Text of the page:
Four days after an assassination attempt critically wounded a Jewish congresswoman and killed six others, Sarah Palin on Wednesday (Jan. 12) accused “journalists and pundits” of manufacturing a “blood libel” that seeks to link her and other conservatives to the massacre.
The “blood libel” language unsettled many Jewish groups, who say the term has been used for centuries to justify persecution of Jews.
“Blood libel” is often traced to the Gospel of Matthew, where Jews calling for Jesus' death say, “Let his blood be upon us and upon our children.” Later, it took on the notion that Jews used the blood of non-Jews, particularly Christian children, in their rituals.
Palin’s eight-minute video statement expresses sympathy for the victims and their families, but objects to “the irresponsible statements from people attempting to apportion blame for this terrible event.”
Palin has been widely criticized for including the district of Arizona Democrat Gabrielle Giffords, who remains in critical condition, on a map of congressional districts marked by gun crosshairs. Last March, Giffords herself warned that such imagery has “consequences.”
Without mentioning the crosshairs map, Palin said it is “reprehensible” to try to forge a link between conservative politics and the deadly shooting.
“But, especially within hours of a tragedy unfolding, journalists and pundits should not manufacture a blood libel that serves only to incite the very hatred and violence they purport to condemn,” she said.
While Palin was not the first to use the term following the shooting — Instapundit blogger Glenn Reynolds wrote about “The Arizona Tragedy and the Politics of Blood Libel” in the Wall Street Journal on Monday — her celebrity brought it to national attention.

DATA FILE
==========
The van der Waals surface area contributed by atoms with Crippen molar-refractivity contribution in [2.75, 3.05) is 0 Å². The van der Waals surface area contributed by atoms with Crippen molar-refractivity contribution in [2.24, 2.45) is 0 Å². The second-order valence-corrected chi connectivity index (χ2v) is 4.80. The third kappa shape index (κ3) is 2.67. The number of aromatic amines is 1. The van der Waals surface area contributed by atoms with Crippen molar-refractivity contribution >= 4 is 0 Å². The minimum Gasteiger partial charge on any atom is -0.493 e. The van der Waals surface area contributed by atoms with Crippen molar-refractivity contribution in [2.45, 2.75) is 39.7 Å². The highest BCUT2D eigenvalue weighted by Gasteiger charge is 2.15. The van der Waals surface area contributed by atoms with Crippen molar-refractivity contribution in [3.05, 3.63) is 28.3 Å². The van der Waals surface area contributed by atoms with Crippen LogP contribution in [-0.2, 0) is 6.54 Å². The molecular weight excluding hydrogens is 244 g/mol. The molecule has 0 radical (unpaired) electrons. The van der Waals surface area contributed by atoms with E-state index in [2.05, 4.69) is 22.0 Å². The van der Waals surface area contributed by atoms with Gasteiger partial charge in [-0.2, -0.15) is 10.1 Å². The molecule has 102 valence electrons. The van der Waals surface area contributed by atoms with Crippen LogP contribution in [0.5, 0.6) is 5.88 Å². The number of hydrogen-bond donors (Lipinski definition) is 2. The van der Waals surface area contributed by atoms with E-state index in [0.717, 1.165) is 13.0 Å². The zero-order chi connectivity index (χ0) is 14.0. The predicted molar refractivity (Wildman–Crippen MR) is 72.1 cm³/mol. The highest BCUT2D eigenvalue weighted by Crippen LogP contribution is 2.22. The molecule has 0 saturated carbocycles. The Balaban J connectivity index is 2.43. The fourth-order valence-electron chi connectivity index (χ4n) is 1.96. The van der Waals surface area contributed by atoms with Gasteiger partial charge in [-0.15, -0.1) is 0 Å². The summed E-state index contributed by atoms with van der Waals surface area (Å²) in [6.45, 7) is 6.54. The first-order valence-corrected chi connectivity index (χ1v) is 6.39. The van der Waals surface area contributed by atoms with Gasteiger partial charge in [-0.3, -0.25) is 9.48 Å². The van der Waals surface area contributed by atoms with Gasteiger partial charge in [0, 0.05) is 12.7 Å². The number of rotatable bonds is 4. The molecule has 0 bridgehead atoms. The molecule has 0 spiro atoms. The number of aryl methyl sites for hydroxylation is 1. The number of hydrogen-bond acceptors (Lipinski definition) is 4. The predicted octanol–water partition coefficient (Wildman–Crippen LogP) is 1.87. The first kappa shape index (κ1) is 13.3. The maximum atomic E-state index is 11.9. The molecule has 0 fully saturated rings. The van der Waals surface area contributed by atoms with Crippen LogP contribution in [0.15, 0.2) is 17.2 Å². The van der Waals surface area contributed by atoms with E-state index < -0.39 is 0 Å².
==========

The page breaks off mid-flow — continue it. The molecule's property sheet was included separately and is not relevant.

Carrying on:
Within hours, “Blood Libel” and “#blamePalin” were trending on Twitter, and several Jewish groups called Palin’s language troubling and inappropriate.
“Perhaps Sarah Palin honestly does not know what a blood libel is, or does not know of their horrific history,” David A. Harris, president of the National Jewish Democratic Council said. “That is perhaps the most charitable explanation we can arrive at in explaining her rhetoric today.”
Abraham Foxman, head of the Anti-Defamation League, supported Palin’s right to defend herself against critics who sought to tie her to the Arizona shooting, but said her use of a phrase “so fraught with pain in Jewish history” was unfortunate.
“We hope that Gov. Palin will recognize ... that the term ‘blood libel’ brings back painful echoes of a very dark time in our communal history when Jews were falsely accused of committing heinous deeds,” said Jeremy Ben-Ami, head of J Street, a left-leaning lobby group.
The Republican Jewish Coalition did not respond to requests for comment, and House Majority Leader Eric Cantor, R-VA, the country’s highest-ranking Jewish elected official, did not comment.
Jonathan Sarna, the dean of American Jewish historians at Brandeis University, said the term traces its roots to the claims that Jews used the blood of Christian children to make matzoh, which he noted is ironic since Jewish law prohibits the use of blood in rituals.
In Israel, the term is used to describe “any claim that is totally without foundation,” which might be a good debate tool but one that ignores the term’s historic violent origins, he said.
“To hear the term applied by a deeply-believing Christian is a first for me,” Sarna said. “It totally removes the accusation against Jews from all of its original horrific original context.”
Simon Greer of Jewish Funds for Justice noted that Palin is only the latest Fox News employee to use a loaded term historically associated with anti-Semitism, such as the Holocaust and Nazis, in political rhetoric.
“Unless someone has been accusing Ms. Palin of killing Christian babies and making matzoh from their blood, her use of the term is totally out-of-line,” he said.